Guns: Rangemaster Combative Pistol - class review and report
I'll let you guys in on a dirty little secret - years ago, when I was 21 and applying for my first concealed weapons permit, I didn't actually take a formal CCW class. You see, Florida allows you to satisfy the firearms training requirement with a free hunter safety course, and at the time, I was a poor college student, so I went for the cheap route instead of the proper route.
I mention this mostly because Rangemaster Combative Pistol, taught by instructor Tom Givens, is the type of course that I wish I had taken back then. It's two days (16 full hours) of classroom lecture and range work detailing the why and how of the defensive use of the handgun. If you're interested, here's a report on what we covered - it's by no means a complete breakdown, both out of respect for Tom and because I encourage you to get it straight from the horse's mouth.
The Combative Mindset
Tom starts by giving us his background in law enforcement, competition, and (most importantly) in studying and instructing defensive shooting by LEOs and average citizens. After an extensive safety brief using the Four Rules, he talks about the combative mindset by using real-life examples (a disturbing 911 call during a home invasion, an infamous traffic stop, and the tale of a watch store owner who succeeded against countless violent criminals).
The main takeaways? "Why" you are being attacked is irrelevant - you need to refuse to be a victim, fight for your life, and concentrate on "how" to stop the a--hole. Based on average 911 response times (and even the response time of police coming to the aid of fellow officers under fire), you are going to have to solve the problem yourself.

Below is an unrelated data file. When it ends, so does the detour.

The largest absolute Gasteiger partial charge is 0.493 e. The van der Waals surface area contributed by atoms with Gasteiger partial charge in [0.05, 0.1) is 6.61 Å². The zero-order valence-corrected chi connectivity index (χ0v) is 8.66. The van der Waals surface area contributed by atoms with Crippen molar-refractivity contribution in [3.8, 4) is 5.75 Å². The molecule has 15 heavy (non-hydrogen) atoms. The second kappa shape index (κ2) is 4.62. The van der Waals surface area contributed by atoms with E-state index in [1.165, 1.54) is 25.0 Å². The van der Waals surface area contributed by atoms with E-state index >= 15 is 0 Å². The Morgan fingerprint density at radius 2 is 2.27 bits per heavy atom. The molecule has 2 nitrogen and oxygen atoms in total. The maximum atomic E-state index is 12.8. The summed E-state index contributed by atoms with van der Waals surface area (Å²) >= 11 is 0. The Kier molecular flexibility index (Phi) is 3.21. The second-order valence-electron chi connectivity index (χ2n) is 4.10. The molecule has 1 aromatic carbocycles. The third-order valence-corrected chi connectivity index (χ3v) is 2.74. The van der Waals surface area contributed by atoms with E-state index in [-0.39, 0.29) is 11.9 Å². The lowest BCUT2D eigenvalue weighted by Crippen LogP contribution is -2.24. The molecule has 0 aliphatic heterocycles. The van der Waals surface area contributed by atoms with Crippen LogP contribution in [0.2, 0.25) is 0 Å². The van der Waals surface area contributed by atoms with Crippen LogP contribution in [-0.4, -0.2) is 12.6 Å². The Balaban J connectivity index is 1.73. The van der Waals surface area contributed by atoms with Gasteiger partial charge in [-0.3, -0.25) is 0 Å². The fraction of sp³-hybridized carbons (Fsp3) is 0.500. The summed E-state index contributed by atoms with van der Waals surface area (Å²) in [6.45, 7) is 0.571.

Defensive Shooting Technique
We move onto the "how." Tom stresses marksmanship because each miss (which includes shots that do not hit the upper chest or soft tissues of the head) wastes precious time - possibly the rest of your life. Also, every bullet launched will go somewhere, so it is completely irresponsible to shoot without knowing where the muzzle is pointed, either by using "the bumpy things on the gun" (the sights) or by actually seeing the top of the muzzle (when shooting from retention).
We discuss the grip (cover the back of the frame with as much meat as possible, and thumbs up), stance (forearm in line with the gun, elbows extended but not locked, keep your nose over your toes), and sight picture (as long as you can look at the front sight through the rear somewhere, the sight picture is usually good enough). The most emphasis is on trigger press and control - even with everything else correct, if you yank the trigger, you can miss a man entirely from 5 yards away.
Draw from Concealment and Basic Marksmanship
Because of the structure of OK Corral, our host range, we do all the classroom work for Day 1 in a long morning block, break for lunch, then head to the range. Tom covers the four-count drawstroke strictly from concealment, with two main techniques depending on the cover garment - punching and raking with the offhand fingers, and ripping up the garment with both hands.
We do some basic shooting at about 3 yards - conversational distance, the most common range for civilian violent encounters. There are a variety of skill levels on the line, and most people (myself included) tend to miss low left, due to jerking the trigger.
We do get in some practice from longer ranges, including 10 and 15 yards. These types of shots are rare, but they do happen, typically when you need to protect someone else from a deadly threat.